Throughout his memoir, Vance explores the root causes of the hillbilly states. He candidly relives his childhood on paper, but moreover, he questions it. He dives into the cultural nuances that impact the white lower class more than economic opportunities present. He believes that way-of-life choices have been passed down and while they offer comfort and familiarity, they aren’t necessarily beneficial. The hillbillies are making their own fate—and it is not a hopeful one. This poses the question: who should fix it? Is the epidemic across the hillbilly states one that is structural, and can be mended through governmental reform? Or, is it one that can only change through intrinsic nature where people hold themselves accountable?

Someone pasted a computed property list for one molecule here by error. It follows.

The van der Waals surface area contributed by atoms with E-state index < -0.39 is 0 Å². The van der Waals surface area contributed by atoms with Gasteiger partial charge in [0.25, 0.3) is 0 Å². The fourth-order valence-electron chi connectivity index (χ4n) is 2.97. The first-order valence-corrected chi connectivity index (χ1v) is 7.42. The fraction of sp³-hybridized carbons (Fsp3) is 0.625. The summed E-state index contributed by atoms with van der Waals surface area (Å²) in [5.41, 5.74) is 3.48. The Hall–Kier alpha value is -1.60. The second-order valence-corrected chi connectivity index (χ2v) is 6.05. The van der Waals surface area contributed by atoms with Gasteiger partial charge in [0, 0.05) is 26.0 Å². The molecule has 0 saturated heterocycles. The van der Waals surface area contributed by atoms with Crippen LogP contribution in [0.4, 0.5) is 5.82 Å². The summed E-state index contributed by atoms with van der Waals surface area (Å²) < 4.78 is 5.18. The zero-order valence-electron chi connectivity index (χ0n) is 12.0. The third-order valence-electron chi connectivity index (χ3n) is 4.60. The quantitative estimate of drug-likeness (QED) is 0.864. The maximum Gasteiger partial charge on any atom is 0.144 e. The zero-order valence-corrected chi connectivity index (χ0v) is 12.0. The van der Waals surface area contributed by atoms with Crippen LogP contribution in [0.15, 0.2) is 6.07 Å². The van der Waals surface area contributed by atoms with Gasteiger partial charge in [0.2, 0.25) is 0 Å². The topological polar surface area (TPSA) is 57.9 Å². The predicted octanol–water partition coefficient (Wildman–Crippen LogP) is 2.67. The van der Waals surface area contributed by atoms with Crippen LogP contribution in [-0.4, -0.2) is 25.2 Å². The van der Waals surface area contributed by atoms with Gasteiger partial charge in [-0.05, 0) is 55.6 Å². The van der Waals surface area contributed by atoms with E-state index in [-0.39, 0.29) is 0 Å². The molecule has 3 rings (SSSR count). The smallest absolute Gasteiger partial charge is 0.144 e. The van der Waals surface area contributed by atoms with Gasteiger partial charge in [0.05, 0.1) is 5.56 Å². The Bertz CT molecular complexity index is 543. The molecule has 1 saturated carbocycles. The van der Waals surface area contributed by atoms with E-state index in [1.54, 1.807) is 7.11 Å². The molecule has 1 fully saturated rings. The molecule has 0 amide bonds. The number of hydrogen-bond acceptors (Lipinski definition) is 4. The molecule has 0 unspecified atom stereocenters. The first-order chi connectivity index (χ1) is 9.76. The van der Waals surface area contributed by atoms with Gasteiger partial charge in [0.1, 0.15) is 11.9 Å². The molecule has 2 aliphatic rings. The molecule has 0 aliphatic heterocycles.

Vance describes the epidemic in the following way: imagine a kid coming to school every day and telling his teacher “I can’t,” when in fact the kid truly can, and has done so many times before. However, at home the parents do the work for the student instead of investing time into watching the child succeed. Much is the same in the dried up steel towns spotted across the center of the United States—the people have “learned helplessness,” and decide that the situation they are in far outweighs their capacities to improve their own lives.